Toronto Blue Jays center fielder Vernon Wells is expected to return from a strained left hamstring and make his first spring training appearance this year on Friday as a designated hitter.

Wells last month re-injured the hamstring that kept him on the disabled list for a month late last season, when he hit .300 with 20 home runs and 78 RBIs in 108 games.

Toronto manager Cito Gaston said Wells may play three innings in the field Saturday before getting a day off Sunday.

PELFREY NEARING TOP FORM (7:13 p.m. ET)
Mike Pelfrey looks ready for the regular season. The Houston Astros don't.

Pelfrey pitched six sharp innings and the New York Mets routed the floundering Astros 12-1 on Thursday, dropping Houston to 1-16-3 this spring.

Pelfrey, meanwhile, is getting stronger as the spring goes on. Making his second start since skipping a turn with a strained muscle in his lower left leg, the right-hander was perfect through the first four innings Thursday. He allowed one run and three hits in all, with one walk and three strikeouts.

KAZMIR SATISFIED TO PLAY (6:07 p.m. ET)
PORT CHARLOTTE, Fla. -- A shaky spring training outing didn't faze Scott Kazmir.

Although Tampa Bay's All-Star left-hander gave up a three-run homer to Ryan Ludwick and a solo shot to Rick Ankiel during Thursday's 9-7 loss to the St. Louis Cardinals, he didn't view his latest start as a setback.

The 25-year-old said he was affected by a stomach virus and was satisfied to get in four innings, even though the Cardinals got to him for five runs and eight hits.

BLANTON HAS BEST SPRING START (5:49 p.m. ET)
Joe Blanton had his best start of spring training, allowing just one hit over six scoreless innings for the Phillies in a 5-1 win over the Marlins.

"He threw strikes," manager Charlie Manuel said. "[Pitching coach Rich] Dubee said he threw 19 first-pitch strikes out of 20. That's unreal. That's super."

Blanton, the Phillies' No. 4 starter, struck out three and didn't walk a batter, lowering his ERA to 2.30. But he still wasn't completely satisfied.

"My location for the most part I was a little better today than I have been with it earlier in the spring," the right-hander said. "I don't know if the slider is as good as it was the last game I felt like my changeup stepped up a little bit."

KAWAKAMI SCRATCHED FROM START (3:33 p.m. ET)
Atlanta Braves right-hander Kenshin Kawakami was scratched from his scheduled spring training start Thursday night because of shoulder fatigue.

Kawakami, the first Japanese player ever signed by the Braves, is projected as one of the starters in a revamped rotation that also includes newcomers Derek Lowe and Javier Vazquez.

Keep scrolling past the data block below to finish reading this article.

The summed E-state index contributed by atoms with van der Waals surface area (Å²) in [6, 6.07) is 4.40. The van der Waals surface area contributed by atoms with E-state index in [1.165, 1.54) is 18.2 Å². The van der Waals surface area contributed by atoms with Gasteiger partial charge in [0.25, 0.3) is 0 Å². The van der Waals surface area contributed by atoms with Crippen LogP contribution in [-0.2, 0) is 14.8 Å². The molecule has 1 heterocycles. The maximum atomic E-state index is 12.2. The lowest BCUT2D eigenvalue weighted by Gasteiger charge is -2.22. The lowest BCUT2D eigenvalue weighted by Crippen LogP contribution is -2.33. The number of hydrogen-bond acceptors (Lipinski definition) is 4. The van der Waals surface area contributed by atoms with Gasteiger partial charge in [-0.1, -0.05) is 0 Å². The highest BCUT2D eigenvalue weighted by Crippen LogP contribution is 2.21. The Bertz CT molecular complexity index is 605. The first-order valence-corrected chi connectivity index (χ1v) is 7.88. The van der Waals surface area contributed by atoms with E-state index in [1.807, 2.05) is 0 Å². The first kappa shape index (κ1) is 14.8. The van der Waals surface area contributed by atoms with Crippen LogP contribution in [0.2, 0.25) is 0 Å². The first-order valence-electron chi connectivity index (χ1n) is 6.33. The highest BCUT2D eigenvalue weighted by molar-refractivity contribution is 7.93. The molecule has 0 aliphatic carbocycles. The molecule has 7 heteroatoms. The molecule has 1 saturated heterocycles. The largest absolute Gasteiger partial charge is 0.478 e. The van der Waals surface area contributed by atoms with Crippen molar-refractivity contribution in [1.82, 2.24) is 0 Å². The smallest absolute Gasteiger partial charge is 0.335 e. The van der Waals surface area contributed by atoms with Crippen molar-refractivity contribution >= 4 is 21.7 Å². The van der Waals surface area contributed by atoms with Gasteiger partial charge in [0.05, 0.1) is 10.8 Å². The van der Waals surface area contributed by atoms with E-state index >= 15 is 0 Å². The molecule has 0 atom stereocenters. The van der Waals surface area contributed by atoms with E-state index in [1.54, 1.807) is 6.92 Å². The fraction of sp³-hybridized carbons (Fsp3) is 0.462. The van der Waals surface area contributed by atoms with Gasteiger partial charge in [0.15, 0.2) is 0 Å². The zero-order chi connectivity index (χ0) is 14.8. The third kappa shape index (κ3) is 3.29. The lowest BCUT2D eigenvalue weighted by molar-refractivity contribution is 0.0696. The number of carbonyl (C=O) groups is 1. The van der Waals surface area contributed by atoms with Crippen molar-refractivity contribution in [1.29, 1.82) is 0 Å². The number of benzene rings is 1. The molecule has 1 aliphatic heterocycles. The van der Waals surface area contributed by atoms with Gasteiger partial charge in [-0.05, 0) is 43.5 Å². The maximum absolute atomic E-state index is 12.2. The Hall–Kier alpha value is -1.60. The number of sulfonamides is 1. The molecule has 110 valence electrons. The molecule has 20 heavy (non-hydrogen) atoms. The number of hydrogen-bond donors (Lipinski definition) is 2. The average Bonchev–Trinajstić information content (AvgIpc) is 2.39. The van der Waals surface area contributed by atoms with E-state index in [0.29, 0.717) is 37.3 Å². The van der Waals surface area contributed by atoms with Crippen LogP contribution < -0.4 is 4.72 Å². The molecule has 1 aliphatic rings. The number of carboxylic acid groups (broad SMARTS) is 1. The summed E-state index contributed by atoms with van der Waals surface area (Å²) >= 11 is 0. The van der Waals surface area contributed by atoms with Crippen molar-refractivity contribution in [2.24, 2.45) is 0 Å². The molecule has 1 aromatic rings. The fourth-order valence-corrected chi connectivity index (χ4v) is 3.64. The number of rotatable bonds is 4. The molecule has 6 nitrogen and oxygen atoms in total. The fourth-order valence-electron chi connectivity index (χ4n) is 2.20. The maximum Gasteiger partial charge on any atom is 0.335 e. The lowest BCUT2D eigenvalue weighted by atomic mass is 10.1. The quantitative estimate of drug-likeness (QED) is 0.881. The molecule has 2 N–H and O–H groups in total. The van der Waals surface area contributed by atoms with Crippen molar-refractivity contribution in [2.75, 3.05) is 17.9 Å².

Vazquez will start in Kawakami's place against the Detroit Tigers.

Kawakami has started three games for the Braves, going 2-1 with a 1.86 ERA in 9 2/3 innings. He has allowed eight hits, walked four and struck out four.

ONE WORD: OUCH (1:09 p.m. ET)
Giants third baseman Pablo Sandoval left Wednesday's game against the Cubs after he was struck in the mouth by Joey Gathright's bad-hop grounder in the fifth inning.

Sandoval wears braces, and both his top and bottom lip were pushed into the braces. "It implanted his lips to his braces. [Trainer] Dave Groeschner had to pull his lips off," Giants manager Bruce Bochy said.

Sandoval, the Giants' top candidate to start at third base while getting a crash course there this season, also chipped a tooth and was sent to see a dentist. "That's a hard infield, like a lot of these are in the desert, and it just came up on him," Bochy said.

Sandoval, hitting .450, is likely to miss the next two games, Bochy said.

MILLEDGE, BELLIARD NOT SERIOUSLY HURT (11:29 a.m. ET)
The Washington Nationals got some good news on the injury front Wednesday, when they learned that injuries to Lastings Milledge and Ronnie Belliard aren't believed to be serious.

Milledge is day-to-day with a left knee contusion; Belliard has a left ankle sprain and was expected to be re-evaluated on Thursday. Manager Manny Acta said the team expects Belliard to miss two or three days.

Milledge got hurt when he made knee-to-knee contact with Marlins first baseman Gaby Sanchez as he tried to leg out an infield single. Belliard was injured while trying to beat out a double play.

GET RIGHT BACK WHERE WE STARTED FROM (11:18 a.m. ET)
Jose Reyes is back in the New York Mets' leadoff spot, and for now the shortstop is there to stay.

Second baseman Luis Castillo, who had been batting leadoff, hit second again behind Reyes in the Mets' 7-4 loss Thursday to the Atlanta Braves. Manager Jerry Manuel had been batting Castillo first and Reyes third.

"[The experiment] is not over, but I think with Jose not being as active as I would have liked him to be [in the WBC], I've got to slowly get him back going," Manuel said. "To get him back going, I have to put him where he's comfortable. And I think that [leadoff spot] is where he's comfortable."

KURODA TO START DODGERS OPENER (11:06 a.m. ET)
Hiroki Kuroda has been named the Opening Day starter for the Los Angeles Dodgers' first regular-season game, April 6 at San Diego, manager Joe Torre announced.

Torre also announced that Randy Wolf, Chad Billingsley and Clayton Kershaw will follow Kuroda in the rotation. He did not name a fifth starter.

Kuroda went 9-10 with a 3.73 ERA in 31 starts last season. He had 116 strikeouts, walked 42 and allowed 181 hits in 183 1/3 innings.

Information from The Associated Press was used in this report.